On Friday, my esteemed colleague and I made sure to attend the final showing at the current incarnation of the Royal Cinema, 2001: A Space Odyssey. It goes without saying that I snapped samizdat photographs.

Title card shows a star eclipsing a penumbra and the words  ‘2001: A Space Odyssey’

I scarcely ever watch this picture, as it is already a fundamental component of my being. It came out in 1968, and that was the first time I saw it: I sat on my mother’s knee and I was three years old. I distinctly remember the curtains closing on a title card reading INTERMISSION, right after HAL lipreads the astronauts. I really was there and I really do remember it.

I scarcely ever watch this picture, as its intent is to appear so realistic as to be a documentary. It achieves that intent, hence 2001 is an elementally frightening picture. (Right now, today, who is hiding these monoliths from us?) Whenever they appear, their rectilinear perfection is so out of place it can only mean we’re outmatched. Anything that could manufacture a perfect solid like that, and install it where they did, can and will outgun us on every level. It is disturbing to consider that evolution could occur in jumps, each of which has to be triggered by a metallic alien monolith whose owners can demonstrably do whatever they please with us.

Frame from film shows sunrise on a savannah and the title THE DAWN OF MAN

2001 is hair-raising. It is a kind of religious experience for atheists. It is an insanely difficult acid test for captioning and description, which, inevitably, I never stop thinking about while watching it. 2001 is, moreover, an index of a generation gap among cinéastes, since the group that considers 2001 the finest motion picture of the 20th century simply will never get along with the group that recapitulates tired arguments for the consensus choice, Citizen Kane.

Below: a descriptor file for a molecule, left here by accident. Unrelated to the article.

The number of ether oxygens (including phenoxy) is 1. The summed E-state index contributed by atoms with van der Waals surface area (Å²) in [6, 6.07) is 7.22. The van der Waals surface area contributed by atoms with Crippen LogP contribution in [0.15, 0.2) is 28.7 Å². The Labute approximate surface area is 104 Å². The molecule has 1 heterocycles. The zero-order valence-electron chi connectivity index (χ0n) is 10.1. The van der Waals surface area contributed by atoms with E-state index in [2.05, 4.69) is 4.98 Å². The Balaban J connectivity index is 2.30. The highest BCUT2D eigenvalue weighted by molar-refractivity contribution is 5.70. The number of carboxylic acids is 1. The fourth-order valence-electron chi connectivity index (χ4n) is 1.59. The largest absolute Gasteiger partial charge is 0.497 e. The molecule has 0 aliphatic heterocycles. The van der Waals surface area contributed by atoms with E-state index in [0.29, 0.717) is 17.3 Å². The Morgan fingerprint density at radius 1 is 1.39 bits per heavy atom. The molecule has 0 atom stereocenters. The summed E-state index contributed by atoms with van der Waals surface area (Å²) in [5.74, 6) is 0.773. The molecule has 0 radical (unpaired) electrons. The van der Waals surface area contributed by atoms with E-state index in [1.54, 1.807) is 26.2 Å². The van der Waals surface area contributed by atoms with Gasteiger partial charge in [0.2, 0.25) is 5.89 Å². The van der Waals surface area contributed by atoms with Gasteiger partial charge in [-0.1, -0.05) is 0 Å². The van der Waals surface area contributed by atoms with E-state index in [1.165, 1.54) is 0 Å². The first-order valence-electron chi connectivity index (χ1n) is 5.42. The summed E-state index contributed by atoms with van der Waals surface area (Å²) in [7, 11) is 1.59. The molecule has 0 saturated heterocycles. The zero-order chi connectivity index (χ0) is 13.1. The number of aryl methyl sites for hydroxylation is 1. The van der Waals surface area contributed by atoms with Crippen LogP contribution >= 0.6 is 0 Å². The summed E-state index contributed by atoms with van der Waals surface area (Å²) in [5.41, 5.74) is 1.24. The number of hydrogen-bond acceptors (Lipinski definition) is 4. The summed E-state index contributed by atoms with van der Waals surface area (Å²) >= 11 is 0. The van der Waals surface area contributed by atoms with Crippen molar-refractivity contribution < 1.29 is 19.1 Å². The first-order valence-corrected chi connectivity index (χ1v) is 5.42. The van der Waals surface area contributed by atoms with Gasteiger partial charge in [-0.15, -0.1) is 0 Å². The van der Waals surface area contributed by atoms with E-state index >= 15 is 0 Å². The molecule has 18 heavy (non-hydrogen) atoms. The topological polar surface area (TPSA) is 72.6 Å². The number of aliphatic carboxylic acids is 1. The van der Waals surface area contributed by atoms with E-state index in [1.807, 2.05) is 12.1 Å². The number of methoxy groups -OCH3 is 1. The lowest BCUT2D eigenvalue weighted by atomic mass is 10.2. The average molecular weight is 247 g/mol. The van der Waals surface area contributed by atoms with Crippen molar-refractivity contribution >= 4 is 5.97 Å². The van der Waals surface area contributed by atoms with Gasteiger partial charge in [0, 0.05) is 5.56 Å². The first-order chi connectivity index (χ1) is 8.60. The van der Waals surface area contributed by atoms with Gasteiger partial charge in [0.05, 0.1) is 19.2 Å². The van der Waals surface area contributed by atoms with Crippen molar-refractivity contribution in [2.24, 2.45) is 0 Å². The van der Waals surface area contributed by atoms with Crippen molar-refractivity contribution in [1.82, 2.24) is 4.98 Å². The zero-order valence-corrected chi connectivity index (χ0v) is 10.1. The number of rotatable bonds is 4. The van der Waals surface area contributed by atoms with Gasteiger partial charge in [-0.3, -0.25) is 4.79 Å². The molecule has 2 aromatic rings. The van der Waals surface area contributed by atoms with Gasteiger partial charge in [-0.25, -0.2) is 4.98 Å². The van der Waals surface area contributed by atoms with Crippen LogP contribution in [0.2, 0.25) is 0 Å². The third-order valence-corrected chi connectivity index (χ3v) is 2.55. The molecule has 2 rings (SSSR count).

But I must report that the Royal went out with a whimper. The event started – a half-hour late – with lengthy thank-yous to the Royal in-crowd. (The projectionist was singled out for especial thanks. He would proceed to blow two full reel changes during 2001.) There was much discussion of keeping alive this form of cinematic experience, particularly with a movie that demands to be seen on the big screen. The word “DVD” was never mentioned.

We were forced to endure the worst short subject that could possibly run before a classic of philosophical science fiction, a Three Stooges caper lasting 20 excruciating (and ear-piercing) minutes. What was billed as a “treat” was actually a chore that wasted our time. And, best of all, it was presented to us on DVD. We even saw the vaunted projectionist fumble repeatedly with the onscreen menus.

And inevitably, the only attendee who received any attention was the guy who never fails to receive attention, Don McKellar. Better grab his picture before he disappears, never to be documented again.

Man with camcorder crouches in cinema aisle and interviews a seated Don McKellar

I’m not picking on Don, whom I was permitted to meet once and who is always one step ahead of you. A fine lad, really. But, even without seeing the footage from this “videographer,” I know my story of 2001 is better than Don’s.

The foregoing posting appeared on Joe Clark’s personal Weblog on 2006.07.03 13:18. This presentation was designed for printing and omits components that make sense only onscreen. (If you are seeing this on a screen, then the page stylesheet was not loaded or not loaded properly.) The permanent link is:

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None. I quit.

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